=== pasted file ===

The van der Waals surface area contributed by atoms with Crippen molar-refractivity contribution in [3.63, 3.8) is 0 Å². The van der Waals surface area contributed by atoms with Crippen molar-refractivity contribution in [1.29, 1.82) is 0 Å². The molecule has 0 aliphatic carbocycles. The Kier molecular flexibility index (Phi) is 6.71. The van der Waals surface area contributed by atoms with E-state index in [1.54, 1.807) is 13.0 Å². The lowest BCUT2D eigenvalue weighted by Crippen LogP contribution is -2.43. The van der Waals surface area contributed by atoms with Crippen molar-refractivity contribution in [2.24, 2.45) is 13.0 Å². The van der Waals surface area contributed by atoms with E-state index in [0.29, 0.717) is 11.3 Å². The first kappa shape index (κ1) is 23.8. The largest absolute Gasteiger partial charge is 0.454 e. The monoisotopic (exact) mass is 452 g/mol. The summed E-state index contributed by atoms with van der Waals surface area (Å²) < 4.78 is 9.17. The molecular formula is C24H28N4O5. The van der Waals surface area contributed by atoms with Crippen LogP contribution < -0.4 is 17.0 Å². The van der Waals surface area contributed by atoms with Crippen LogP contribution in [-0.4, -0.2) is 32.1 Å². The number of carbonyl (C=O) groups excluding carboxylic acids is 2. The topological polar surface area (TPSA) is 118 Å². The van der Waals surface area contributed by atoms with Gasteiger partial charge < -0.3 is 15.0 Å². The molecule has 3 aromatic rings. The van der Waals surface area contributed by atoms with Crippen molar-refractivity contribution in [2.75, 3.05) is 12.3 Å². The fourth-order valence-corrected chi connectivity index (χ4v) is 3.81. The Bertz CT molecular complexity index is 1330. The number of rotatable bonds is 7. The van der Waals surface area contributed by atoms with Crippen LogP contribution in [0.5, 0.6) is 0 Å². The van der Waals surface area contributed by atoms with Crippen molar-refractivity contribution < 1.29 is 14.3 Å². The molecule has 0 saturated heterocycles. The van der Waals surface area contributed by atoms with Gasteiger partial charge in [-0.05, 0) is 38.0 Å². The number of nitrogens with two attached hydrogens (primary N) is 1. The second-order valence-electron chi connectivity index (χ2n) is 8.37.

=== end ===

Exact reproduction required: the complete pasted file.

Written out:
The van der Waals surface area contributed by atoms with Crippen molar-refractivity contribution in [3.63, 3.8) is 0 Å². The van der Waals surface area contributed by atoms with Crippen molar-refractivity contribution in [1.29, 1.82) is 0 Å². The molecule has 0 aliphatic carbocycles. The Kier molecular flexibility index (Phi) is 6.71. The van der Waals surface area contributed by atoms with E-state index in [1.54, 1.807) is 13.0 Å². The lowest BCUT2D eigenvalue weighted by Crippen LogP contribution is -2.43. The van der Waals surface area contributed by atoms with Crippen molar-refractivity contribution in [2.24, 2.45) is 13.0 Å². The van der Waals surface area contributed by atoms with E-state index in [0.29, 0.717) is 11.3 Å². The first kappa shape index (κ1) is 23.8. The largest absolute Gasteiger partial charge is 0.454 e. The monoisotopic (exact) mass is 452 g/mol. The summed E-state index contributed by atoms with van der Waals surface area (Å²) < 4.78 is 9.17. The molecular formula is C24H28N4O5. The van der Waals surface area contributed by atoms with Crippen LogP contribution < -0.4 is 17.0 Å². The van der Waals surface area contributed by atoms with Crippen LogP contribution in [-0.4, -0.2) is 32.1 Å². The number of carbonyl (C=O) groups excluding carboxylic acids is 2. The topological polar surface area (TPSA) is 118 Å². The van der Waals surface area contributed by atoms with Gasteiger partial charge < -0.3 is 15.0 Å². The molecule has 3 aromatic rings. The van der Waals surface area contributed by atoms with Crippen molar-refractivity contribution in [2.75, 3.05) is 12.3 Å². The fourth-order valence-corrected chi connectivity index (χ4v) is 3.81. The Bertz CT molecular complexity index is 1330. The number of rotatable bonds is 7. The van der Waals surface area contributed by atoms with Crippen LogP contribution in [0.5, 0.6) is 0 Å². The van der Waals surface area contributed by atoms with Crippen molar-refractivity contribution < 1.29 is 14.3 Å². The molecule has 0 saturated heterocycles. The van der Waals surface area contributed by atoms with Gasteiger partial charge in [-0.05, 0) is 38.0 Å². The number of nitrogens with two attached hydrogens (primary N) is 1. The second-order valence-electron chi connectivity index (χ2n) is 8.37.